Television is thought of as a passive pursuit. Couch potato, right? But today’s world of endless entertainment seems more like an exercise regimen. You need never stop amusing yourself, every second of every day. And it’s exhausting, isn’t it?
If you’re the sluggish types who comes home from work, kicks your feet up on the coffee table and surfs casually through your TV line-up for three hours, this change is probably more disturbing than for those of you who are always plugged in via BlackBerry, PSP or iPod. And if you’re one of the folks who only watch PBS or (God forbid) read books, well, I have some news for you.
The status quo is changing. Wherever you stand on the entertainment battlefield, either as a consumer or producer, there’s a good chance that you feel beleaguered by the changes in today’s media landscape. Established authors feel threatened by writers who give away their works on the Internet. Film critics are upset with bloggers. And everyone seems to be asking the same question (even if they use different words): Who’s in charge here, anyway?
One possible path of our rapidly approaching future is Web 2.0, a name seemingly full of the inflated self-importance of the dot-com boom years. In part, Web 2.0 simply describes this current iteration of the Internet and includes such phenomenon as blogs, podcasts, RSS feeds (which allow you to be alerted to website updates), social bookmarking (which allow you to share suggested content), wikis (online directories and encylopedia-like articles built by a group of users), social networking (sites like MySpace or Facebook), and so on.
More broadly, the phrase Web 2.0 means that form (the paper) and content (the idea) can now be separated as readers, viewers, listeners see fit. Buh-bye Marshall McLuhan; the medium is no longer the message. Once upon a time, a book meant only a bound set of pages. Remember the encyclopedia, a collection of books containing knowledge? Compare that to Wikipedia, the popular online reference site, that has never existed in print form, which is constantly changing and being updated, and has no ultimate or “final” form as its published ancestor did.
It’s pretty obvious where things are headed for the “written” word. But think about other forms of information and entertainment. It’s getting pretty complicated out there.
I asked John Bell, the head of Ogilvy Public Relations Digital Influence team, where all this is going. Bell has spent his time in the trenches, going back to the early days of “interactive” television and the Web, and he sees an inevitable merging of old and “new” media. As he put it, “Traditional media companies, including all the big media giants, are clearly trying to leverage their investments in TV-based programming while not doing anything to undermine their ad revenue model.” While old school TV encourages you to watch it from across the room, leaning back in your comfy chair to consume it, Bell points out that alternatives have sprung up: “Jetset, Rocketboom, AskANinja – and new delivery concepts like Joost are creating experiences that include video but are not anchored in a ‘lean-back’ narrative experience.”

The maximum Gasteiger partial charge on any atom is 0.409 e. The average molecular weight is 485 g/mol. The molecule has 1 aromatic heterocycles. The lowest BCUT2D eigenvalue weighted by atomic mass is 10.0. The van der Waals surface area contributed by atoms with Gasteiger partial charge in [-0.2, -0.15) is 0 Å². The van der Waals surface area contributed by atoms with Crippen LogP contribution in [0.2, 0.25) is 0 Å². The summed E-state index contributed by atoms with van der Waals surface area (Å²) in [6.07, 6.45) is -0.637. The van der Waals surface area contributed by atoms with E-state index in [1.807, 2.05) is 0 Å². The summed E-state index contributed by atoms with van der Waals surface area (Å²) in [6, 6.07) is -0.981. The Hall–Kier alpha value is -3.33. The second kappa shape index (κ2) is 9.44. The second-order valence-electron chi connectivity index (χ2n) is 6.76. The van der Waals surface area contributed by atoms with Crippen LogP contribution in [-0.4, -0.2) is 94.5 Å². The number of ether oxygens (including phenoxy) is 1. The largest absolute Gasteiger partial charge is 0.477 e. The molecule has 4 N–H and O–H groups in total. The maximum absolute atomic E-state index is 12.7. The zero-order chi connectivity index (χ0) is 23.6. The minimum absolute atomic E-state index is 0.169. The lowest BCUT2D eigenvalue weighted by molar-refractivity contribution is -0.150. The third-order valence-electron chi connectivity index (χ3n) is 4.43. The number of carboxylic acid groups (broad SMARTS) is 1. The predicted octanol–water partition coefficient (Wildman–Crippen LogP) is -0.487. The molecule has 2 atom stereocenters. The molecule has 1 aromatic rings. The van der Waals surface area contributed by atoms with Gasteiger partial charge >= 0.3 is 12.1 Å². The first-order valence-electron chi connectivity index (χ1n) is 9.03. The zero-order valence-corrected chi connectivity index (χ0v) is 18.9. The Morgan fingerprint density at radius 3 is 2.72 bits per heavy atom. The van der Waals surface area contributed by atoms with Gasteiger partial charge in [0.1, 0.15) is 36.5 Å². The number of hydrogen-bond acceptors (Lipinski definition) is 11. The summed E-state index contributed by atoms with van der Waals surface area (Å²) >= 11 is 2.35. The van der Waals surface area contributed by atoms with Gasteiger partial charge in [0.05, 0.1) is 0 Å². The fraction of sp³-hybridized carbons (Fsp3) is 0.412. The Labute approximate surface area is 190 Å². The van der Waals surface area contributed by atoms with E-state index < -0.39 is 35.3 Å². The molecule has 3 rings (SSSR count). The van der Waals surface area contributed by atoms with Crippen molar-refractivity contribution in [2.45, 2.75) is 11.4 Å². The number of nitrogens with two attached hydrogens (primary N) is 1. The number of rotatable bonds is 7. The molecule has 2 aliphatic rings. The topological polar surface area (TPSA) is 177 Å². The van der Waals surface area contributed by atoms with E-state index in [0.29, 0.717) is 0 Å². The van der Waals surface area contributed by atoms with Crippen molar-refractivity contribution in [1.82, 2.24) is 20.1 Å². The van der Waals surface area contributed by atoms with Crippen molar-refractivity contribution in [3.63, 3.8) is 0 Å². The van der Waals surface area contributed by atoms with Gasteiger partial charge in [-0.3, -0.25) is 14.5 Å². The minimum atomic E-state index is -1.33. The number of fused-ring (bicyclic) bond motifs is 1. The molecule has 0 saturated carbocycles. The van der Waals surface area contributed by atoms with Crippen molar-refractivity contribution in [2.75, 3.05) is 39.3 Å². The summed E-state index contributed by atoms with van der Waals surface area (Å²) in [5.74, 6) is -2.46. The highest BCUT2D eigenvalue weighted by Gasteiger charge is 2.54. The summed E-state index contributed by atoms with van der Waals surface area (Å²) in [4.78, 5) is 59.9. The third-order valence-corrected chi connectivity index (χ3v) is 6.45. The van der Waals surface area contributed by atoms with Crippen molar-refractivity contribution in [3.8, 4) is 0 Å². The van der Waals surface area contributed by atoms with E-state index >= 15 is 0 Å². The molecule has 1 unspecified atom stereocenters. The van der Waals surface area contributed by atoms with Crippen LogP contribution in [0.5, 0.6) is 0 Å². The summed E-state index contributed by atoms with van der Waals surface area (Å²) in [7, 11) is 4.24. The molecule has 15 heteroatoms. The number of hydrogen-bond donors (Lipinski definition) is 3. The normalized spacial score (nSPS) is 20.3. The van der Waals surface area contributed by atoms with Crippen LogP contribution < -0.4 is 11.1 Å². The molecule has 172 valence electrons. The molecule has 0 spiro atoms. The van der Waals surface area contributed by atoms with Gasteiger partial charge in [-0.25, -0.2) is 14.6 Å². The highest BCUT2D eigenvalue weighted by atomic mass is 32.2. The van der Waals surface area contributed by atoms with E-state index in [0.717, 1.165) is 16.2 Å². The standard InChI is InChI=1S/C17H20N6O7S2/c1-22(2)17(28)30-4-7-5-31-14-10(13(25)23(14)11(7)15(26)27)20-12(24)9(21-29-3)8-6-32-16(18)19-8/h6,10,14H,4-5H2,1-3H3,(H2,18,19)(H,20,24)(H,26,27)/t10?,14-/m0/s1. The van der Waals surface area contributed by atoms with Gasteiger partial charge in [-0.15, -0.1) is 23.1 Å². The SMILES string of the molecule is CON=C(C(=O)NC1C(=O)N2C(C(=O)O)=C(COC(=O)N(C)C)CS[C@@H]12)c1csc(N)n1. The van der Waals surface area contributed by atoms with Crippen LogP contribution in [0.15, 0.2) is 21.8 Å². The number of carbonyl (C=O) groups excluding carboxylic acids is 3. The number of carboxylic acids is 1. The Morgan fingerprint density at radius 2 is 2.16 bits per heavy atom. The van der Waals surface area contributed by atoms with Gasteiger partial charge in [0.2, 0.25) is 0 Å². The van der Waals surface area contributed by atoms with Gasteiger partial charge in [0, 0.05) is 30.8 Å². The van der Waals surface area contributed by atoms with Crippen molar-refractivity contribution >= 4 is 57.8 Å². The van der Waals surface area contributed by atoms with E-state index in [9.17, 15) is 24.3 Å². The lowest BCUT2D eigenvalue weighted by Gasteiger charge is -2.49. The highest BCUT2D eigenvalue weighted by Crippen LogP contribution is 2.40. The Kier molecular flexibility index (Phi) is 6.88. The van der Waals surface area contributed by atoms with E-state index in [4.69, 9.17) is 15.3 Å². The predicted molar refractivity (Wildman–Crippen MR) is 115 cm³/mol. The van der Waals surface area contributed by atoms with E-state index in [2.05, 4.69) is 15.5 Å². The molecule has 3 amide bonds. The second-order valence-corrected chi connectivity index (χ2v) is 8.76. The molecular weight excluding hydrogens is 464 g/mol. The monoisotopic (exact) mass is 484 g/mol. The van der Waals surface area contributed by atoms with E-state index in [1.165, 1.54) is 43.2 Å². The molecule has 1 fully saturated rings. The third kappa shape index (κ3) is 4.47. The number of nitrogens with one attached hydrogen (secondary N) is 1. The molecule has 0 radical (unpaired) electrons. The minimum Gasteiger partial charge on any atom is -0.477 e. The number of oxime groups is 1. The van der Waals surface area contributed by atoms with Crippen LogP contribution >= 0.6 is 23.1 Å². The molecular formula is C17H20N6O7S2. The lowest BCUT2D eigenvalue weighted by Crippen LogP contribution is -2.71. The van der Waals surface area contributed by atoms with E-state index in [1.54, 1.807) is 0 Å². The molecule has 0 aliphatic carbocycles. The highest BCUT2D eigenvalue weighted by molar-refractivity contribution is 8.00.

The results are mixed; some of the efforts by old media are sort of lame and some of the new media content is too amateurish, but you can already see the two sides colliding. “Each side will look to the other for lessons to learn,” says Bell. He points to Ze Frank‘s video program The Show, which was distributed via podcast and streamed as video online. Frank, a performance artist, composer, humorist and lecturer, produced a weekday show for one straight year, which regularly solicited on-camera submissions and drew active comments on his site which then made their way onto his show. It was interactive in the way any live performer interacts with an audience.
I think of Lost as the first real Web 2.0 television program. It’s available on broadcast television, on the ABC website or from the iTunes store. It shows one of the highest gains in audience from playback through a Digital Video Recorder (DVR). That’s all pretty typical (and soon will be commonplace for most television shows) but what lifts the program above is how these means of consumption affect the creative part of the show. A scene from Lost may contain a short image, almost a subliminal flash, which can be paused on your DVR. Then you capture a screenshot and post it to your blog. You go onto a Lost forum to discuss it. You listen to the producers discuss subtleties or provide insight on the podcast. You post information onto a Lost wiki. Last summer, an alternative reality game called The Lost Experience brought the events of the show into the real world, complete with radio broadcasts from a fake DJ, YouTube video of attacks in hotel rooms and coded messages hidden around the world.
If you’re the kind of person who wants to lay back and let television wash over you in a calming wave, you may feel like you are being asked to run a marathon every time you want to just be entertained. But even if you don’t want to be more active in your media consumption, you should be aware of these trends, because they will affect what content can survive and thrive. We may well being seeing the birth of a whole new medium which combines the best of everything.
Relax, if you want. But you may find some value in slipping on some running shoes.